The euro's 15% decline against the U.S. dollar in the past year highlights one of the major risks of doing business overseas -- currency risk. Companies large and small buying and selling products globally need to understand and manage foreign exchange risk. Lately some of the world's largest companies -- McDonald's Corp., Xerox and Coke bottler Coca-Cola Enterprises Inc. have acknowledged that currency fluctuations hurt their earnings in recent months.
As volatile as the foreign exchange markets appear this year, you don't have to look back very far to find even greater swings. In 2008, the euro fell 20% against the dollar in less than five months, and again from early December 2009 to June 2010 it fell 20%.
And the volatility is not confined to Europe. From early February to mid-March this year, the Japanese Yen plummeted a whopping 9% against the dollar.
The good news is companies can manage currency risks and protect their profitability even in the most volatile of times. Here are five tips to help businesses cope with the risks of doing business overseas:
- Quantify your risk: Identify and quantify the company's foreign exchange flows and their timing. Often there are "natural hedges" where companies are both recipient and payer in the same currency. International trade involves currency exchange between two countries. So not only are products being bought and sold, there are two parties in the currency transaction. If you are an importer, for example, you should always try to get invoiced in the foreign currency so that you have control over the currency trade.
- Set a budget rate: Regardless where companies do business, setting a budget rate is key in protecting profit margins. The frequency in setting a rate varies based on product, profit margins, and currency. For high margin items a semi-annual or annual reset may be fine; while a low margin business may reset the rate monthly. This rate is used in calculating forecast revenues, expenses, assets and liabilities to the company’s functional currency. Basically, companies use this rate to set and manage their international business in terms of their domestic currency, thus eliminating changing numbers resulting in market changes.
- Define your plan goals: Based on your risk tolerance you’ll develop a hedging plan with particular goals. The plan should incorporate a target exchange rate, which can be based on the exchange rate as of the start of the year, or it might be the average exchange rate in the prior year. More sophisticated companies may have a projection based on an economic forecast and other variables. Whatever the formula, it is essential that the currency hedging plan be anchored to a target. Your plan should consider various outcomes. Anticipate the best case and the worst case scenarios so you have determined in advance how you and your business will react under various circumstances.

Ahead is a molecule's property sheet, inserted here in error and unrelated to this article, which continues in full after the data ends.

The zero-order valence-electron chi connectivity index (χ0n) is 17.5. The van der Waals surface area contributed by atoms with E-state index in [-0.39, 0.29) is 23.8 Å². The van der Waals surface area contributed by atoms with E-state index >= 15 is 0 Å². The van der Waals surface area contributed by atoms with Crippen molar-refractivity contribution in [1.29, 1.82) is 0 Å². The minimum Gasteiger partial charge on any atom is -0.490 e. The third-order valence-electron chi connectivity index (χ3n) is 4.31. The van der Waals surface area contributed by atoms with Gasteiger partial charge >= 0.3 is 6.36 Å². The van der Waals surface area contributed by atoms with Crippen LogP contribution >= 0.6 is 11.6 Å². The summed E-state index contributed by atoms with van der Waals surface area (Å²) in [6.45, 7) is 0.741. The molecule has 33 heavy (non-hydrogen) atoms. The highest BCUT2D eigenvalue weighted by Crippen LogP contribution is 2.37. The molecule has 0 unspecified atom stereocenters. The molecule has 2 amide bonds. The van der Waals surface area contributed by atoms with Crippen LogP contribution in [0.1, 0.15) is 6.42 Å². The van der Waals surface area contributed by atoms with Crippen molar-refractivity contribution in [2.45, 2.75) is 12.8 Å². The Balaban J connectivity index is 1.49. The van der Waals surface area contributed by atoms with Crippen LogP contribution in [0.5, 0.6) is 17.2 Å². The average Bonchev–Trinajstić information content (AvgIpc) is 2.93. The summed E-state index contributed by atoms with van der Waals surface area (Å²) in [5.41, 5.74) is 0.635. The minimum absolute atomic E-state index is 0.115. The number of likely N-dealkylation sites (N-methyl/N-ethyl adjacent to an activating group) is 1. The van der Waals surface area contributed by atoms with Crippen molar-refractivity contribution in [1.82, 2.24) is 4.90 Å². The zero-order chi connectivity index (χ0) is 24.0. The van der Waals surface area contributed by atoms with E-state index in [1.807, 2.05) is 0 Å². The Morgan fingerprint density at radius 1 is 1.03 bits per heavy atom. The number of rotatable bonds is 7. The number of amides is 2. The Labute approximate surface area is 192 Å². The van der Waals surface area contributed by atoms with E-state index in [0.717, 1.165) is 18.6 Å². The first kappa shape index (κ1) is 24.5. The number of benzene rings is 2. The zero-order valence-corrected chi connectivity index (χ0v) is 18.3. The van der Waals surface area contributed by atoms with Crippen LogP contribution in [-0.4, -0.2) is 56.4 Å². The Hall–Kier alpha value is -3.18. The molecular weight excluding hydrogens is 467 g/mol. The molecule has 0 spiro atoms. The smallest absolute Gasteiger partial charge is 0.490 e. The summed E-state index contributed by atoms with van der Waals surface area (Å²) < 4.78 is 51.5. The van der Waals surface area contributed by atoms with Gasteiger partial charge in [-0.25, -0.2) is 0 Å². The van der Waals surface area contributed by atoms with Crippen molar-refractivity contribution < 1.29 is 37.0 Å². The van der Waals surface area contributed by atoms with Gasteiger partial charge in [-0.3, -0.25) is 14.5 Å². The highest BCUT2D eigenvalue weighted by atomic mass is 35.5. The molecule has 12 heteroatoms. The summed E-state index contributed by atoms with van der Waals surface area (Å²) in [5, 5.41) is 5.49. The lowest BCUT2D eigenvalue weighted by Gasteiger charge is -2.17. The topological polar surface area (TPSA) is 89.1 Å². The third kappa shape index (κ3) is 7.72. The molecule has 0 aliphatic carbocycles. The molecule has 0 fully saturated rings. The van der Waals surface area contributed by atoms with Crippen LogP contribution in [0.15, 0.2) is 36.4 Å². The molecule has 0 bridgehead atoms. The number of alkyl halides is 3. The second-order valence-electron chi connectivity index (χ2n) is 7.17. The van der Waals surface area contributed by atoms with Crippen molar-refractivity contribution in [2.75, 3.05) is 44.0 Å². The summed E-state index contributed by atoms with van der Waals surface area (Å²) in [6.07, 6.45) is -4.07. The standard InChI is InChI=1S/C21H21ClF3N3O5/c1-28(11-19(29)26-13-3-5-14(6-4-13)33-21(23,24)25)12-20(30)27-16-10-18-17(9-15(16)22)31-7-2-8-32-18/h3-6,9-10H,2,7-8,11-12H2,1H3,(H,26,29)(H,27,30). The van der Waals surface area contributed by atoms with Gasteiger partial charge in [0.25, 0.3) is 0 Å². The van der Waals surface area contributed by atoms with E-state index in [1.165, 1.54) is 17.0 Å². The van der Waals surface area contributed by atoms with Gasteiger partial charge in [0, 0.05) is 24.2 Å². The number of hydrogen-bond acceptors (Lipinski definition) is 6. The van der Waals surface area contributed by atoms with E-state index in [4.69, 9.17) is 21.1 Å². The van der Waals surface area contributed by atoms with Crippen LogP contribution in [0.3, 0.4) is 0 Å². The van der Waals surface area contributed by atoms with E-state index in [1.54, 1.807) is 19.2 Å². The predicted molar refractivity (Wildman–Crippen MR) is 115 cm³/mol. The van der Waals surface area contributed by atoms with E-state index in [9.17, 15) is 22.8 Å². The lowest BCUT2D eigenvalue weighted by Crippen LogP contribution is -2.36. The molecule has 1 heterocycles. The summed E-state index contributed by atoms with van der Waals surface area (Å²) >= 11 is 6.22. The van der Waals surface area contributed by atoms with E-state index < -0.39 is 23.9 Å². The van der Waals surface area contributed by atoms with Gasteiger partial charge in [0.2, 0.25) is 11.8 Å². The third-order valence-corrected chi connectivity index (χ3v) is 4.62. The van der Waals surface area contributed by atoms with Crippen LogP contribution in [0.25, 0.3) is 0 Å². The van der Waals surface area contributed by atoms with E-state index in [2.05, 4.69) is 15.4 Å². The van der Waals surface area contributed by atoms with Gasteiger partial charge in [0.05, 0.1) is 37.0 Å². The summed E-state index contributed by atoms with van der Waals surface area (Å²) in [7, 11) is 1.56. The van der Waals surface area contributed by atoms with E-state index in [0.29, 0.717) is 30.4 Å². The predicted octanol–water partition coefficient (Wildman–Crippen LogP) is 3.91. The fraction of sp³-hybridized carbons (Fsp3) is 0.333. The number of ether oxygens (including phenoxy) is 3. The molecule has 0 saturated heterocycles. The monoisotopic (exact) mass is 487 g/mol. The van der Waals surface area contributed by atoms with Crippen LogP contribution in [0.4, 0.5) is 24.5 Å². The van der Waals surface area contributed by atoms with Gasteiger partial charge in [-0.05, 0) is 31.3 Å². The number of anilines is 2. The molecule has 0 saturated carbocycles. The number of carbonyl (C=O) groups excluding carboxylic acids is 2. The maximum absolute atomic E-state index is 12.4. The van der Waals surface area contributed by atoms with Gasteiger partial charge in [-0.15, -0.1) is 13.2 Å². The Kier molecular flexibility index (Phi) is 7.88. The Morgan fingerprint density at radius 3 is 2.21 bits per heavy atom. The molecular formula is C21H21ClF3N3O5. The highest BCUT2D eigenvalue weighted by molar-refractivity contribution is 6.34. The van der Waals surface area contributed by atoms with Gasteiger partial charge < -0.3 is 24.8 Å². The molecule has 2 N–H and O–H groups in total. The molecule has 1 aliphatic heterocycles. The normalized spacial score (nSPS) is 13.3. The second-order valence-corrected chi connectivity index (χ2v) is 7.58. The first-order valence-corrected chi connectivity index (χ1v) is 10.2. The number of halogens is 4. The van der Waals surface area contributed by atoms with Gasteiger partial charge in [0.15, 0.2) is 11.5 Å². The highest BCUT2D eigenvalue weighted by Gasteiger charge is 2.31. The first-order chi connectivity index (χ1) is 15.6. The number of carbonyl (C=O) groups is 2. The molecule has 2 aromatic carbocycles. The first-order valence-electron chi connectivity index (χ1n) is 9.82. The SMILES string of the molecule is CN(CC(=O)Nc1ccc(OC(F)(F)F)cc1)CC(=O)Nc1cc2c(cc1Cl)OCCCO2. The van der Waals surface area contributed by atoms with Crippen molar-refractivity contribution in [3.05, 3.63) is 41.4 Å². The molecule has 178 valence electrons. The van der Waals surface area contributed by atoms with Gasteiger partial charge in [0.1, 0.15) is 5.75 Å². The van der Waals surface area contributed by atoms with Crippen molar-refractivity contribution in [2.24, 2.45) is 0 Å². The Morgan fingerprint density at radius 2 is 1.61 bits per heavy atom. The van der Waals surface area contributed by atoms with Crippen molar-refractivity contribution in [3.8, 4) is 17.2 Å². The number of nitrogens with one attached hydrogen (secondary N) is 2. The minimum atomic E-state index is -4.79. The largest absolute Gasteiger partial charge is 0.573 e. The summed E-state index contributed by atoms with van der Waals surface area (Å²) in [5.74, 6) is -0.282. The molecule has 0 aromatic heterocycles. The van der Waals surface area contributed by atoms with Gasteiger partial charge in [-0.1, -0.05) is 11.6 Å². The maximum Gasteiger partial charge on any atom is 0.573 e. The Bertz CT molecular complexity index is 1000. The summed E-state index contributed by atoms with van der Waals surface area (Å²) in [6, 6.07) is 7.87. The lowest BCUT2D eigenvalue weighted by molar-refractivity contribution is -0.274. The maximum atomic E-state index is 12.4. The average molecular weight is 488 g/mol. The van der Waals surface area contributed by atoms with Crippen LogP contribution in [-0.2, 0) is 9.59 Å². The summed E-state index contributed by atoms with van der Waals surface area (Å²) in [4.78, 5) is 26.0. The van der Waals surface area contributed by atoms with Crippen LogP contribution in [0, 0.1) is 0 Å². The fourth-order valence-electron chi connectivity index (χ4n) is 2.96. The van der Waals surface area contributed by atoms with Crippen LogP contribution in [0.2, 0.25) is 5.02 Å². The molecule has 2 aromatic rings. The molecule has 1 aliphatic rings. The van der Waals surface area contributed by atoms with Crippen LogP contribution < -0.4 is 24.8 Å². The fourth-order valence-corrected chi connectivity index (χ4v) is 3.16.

- Execute your hedge program: You'll want to understand the tools for achieving your goals. Some of these include forward contracts that lock in an exchange rate at which a transaction in the future will occur, options that give the option holder the right but not the obligation to exchange currencies at a set rate, stop-loss orders that close a position if the currency declines to a set level. These are just a few of the tools available to mitigate currency risk. You'll want not only a customized program for your business but also a financial advisor with the experience and resources to execute the program.
- Monitor and adjust your hedge: You should review the strategy throughout the year and reassess market and economic conditions and your currency position. Market conditions change globally and within regions, so you need to stay on top of changes and be prepared to adjust your foreign exchange hedging strategy accordingly. If the currency has moved in your favor, for example, and you have margin, put a stop loss in place to lock in your currency profits.
Keep in mind that although (hedging can help you manage the risk of doing business in a foreign currency, there may be costs associated with these instruments. Aside from the cost, there are risks inherent in derivative contracts, such as geopolitical risk (for emerging markets), and counterparty risk (your customer’s ability to pay or deliver promised goods or services). Consult a knowledgeable financial advisor to make sure you understand both the advantages and the risks of any hedging strategy.
Doing business internationally is exciting, but it has added risks compared to businesses that operate domestically. If you recognize the risks of doing business in a foreign currency, you can learn to manage those risks and protect your company even in the most volatile times.
Andres Bergero is a Vice President and Senior Foreign Exchange Advisor in the Capital Markets Division at San Francisco-based Bank of the West.